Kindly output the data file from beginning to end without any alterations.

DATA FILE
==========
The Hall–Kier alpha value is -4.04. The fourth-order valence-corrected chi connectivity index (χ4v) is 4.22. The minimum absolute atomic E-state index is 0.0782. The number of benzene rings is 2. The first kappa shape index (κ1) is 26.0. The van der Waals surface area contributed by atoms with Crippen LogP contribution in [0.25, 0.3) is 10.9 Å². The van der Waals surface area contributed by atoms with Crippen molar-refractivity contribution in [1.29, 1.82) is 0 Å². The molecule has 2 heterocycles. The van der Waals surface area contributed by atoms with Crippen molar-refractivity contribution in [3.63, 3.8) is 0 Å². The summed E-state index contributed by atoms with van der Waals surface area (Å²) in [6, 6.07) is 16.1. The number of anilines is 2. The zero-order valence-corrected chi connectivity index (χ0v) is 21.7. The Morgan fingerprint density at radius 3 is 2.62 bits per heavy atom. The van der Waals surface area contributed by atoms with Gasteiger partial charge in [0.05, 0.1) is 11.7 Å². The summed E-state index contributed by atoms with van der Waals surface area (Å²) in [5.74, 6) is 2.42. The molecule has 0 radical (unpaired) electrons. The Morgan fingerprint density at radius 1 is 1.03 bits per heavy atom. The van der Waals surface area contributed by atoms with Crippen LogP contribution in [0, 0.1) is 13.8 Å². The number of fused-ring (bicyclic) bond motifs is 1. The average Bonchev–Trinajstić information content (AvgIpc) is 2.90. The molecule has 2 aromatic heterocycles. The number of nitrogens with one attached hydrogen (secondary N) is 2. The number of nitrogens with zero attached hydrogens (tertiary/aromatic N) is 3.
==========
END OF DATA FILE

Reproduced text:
The Hall–Kier alpha value is -4.04. The fourth-order valence-corrected chi connectivity index (χ4v) is 4.22. The minimum absolute atomic E-state index is 0.0782. The number of benzene rings is 2. The first kappa shape index (κ1) is 26.0. The van der Waals surface area contributed by atoms with Crippen LogP contribution in [0.25, 0.3) is 10.9 Å². The van der Waals surface area contributed by atoms with Crippen molar-refractivity contribution in [1.29, 1.82) is 0 Å². The molecule has 2 heterocycles. The van der Waals surface area contributed by atoms with Crippen molar-refractivity contribution in [3.63, 3.8) is 0 Å². The summed E-state index contributed by atoms with van der Waals surface area (Å²) in [6, 6.07) is 16.1. The number of anilines is 2. The zero-order valence-corrected chi connectivity index (χ0v) is 21.7. The Morgan fingerprint density at radius 3 is 2.62 bits per heavy atom. The van der Waals surface area contributed by atoms with Gasteiger partial charge in [0.05, 0.1) is 11.7 Å². The summed E-state index contributed by atoms with van der Waals surface area (Å²) in [5.74, 6) is 2.42. The molecule has 0 radical (unpaired) electrons. The Morgan fingerprint density at radius 1 is 1.03 bits per heavy atom. The van der Waals surface area contributed by atoms with Crippen LogP contribution in [0, 0.1) is 13.8 Å². The number of fused-ring (bicyclic) bond motifs is 1. The average Bonchev–Trinajstić information content (AvgIpc) is 2.90. The molecule has 2 aromatic heterocycles. The number of nitrogens with one attached hydrogen (secondary N) is 2. The number of nitrogens with zero attached hydrogens (tertiary/aromatic N) is 3.